“Blind people need and deserve the same privacy and independence in managing our healthcare that sighted patients take for granted,” said Mark Riccobono, President of the National Federation of the Blind. “In some cases, the ability to receive information in formats we can use can make a life-or-death difference. With today’s technology, providing bills, medical records, and treatment instructions in alternative formats is readily achievable, and all providers have a moral and legal obligation to do so.”

Virginia Knowlton Marcus, Executive Director of Disability Rights NC, said they are representing blind individuals in North Carolina because the failure to communicate with them violates their rights and increases their chances of incurring fines and damaging their credit scores. She said it also disregards their need for independence and privacy, and puts their very health at risk.

“Health care providers have the responsibility to know and do better,” she added.

The plaintiffs are represented by the attorneys of Disability Rights NC and the Baltimore law firm of Brown, Goldstein & Levy LLP.

Courts & the Law, Defending Democracy, News

Cooper appoints familiar face as new Elections, Ethics Enforcement chair

Josh Malcolm’s kids attended his swearing in ceremony when he was first appointed as vice chairman of the State Board of Elections and Ethics Enforcement. (Photo by Melissa Boughton)

Gov. Roy Cooper has appointed State Board of Elections and Ethics Enforcement vice chairman Joshua Malcolm as chair following Andy Penry’s resignation.

The Washington Post was the first to report Penry’s separation from the Board, which occurred after the state Republican Party complained about his tweets — several of which were reported to be highly critical of President Donald Trump. His departure also comes as the State Board continues to investigate alleged voter fraud in the 9th congressional district race.

“The investigation of criminal conduct and absentee voting fraud in the 2018 Republican primary and 2018 general election in congressional District 9 is a matter of vital importance to our democracy,” Penry wrote in the statement published by the Post. “I will not allow myself to be used as an instrument of distraction in this investigation.”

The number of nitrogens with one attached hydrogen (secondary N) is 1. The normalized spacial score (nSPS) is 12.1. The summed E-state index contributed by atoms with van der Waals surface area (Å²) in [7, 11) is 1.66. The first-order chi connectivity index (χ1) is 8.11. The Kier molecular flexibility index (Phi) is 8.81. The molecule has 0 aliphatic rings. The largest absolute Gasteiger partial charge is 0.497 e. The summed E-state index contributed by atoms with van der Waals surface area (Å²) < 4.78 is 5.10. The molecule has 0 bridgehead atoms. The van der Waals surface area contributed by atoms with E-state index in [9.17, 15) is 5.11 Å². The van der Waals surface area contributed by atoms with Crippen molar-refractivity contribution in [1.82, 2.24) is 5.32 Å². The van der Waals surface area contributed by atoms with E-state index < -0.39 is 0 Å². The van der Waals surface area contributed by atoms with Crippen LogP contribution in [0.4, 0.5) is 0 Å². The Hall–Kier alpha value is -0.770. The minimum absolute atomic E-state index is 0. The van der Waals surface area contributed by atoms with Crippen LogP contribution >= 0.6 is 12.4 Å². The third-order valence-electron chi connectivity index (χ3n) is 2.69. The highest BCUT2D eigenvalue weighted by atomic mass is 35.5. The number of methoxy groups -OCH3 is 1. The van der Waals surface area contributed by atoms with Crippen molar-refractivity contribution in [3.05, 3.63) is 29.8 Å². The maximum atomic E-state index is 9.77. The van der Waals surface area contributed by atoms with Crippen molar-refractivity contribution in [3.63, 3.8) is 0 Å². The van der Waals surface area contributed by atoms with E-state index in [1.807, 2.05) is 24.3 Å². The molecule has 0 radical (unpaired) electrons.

Cooper’s Office confirmed Monday that he was appointing Malcolm to the vacant chair position and stated that he planned to announce an appointment to the subsequent vacancy within a day.

“North Carolinians deserve to have confidence in our democratic process and as Chair, Joshua Malcom’s leadership and experience will help ensure fair and honest elections,” Cooper said in a news release.

Malcolm, a Democratic member of the State Board, is from Pembroke. He is the chief legal officer, general counsel and assistant secretary to the UNC Pembroke Board of Trustees. He also serves as a justice on the Supreme Court of the Lumbee Tribe of North Carolina.

Cooper chose Robert Cordle, a retired attorney who previously served on the State Board, to replace Malcolm.

Cordle was nominated by Democratic Party chairman Wayne Goodwin, along with Greg Flynn, who serves on the Wake County Board of Elections.

“Robert Cordle has a proven record of service on the State Board of Elections, putting aside party affiliation to hold elected leaders accountable,” Cooper stated. “I appreciate their service to our state.”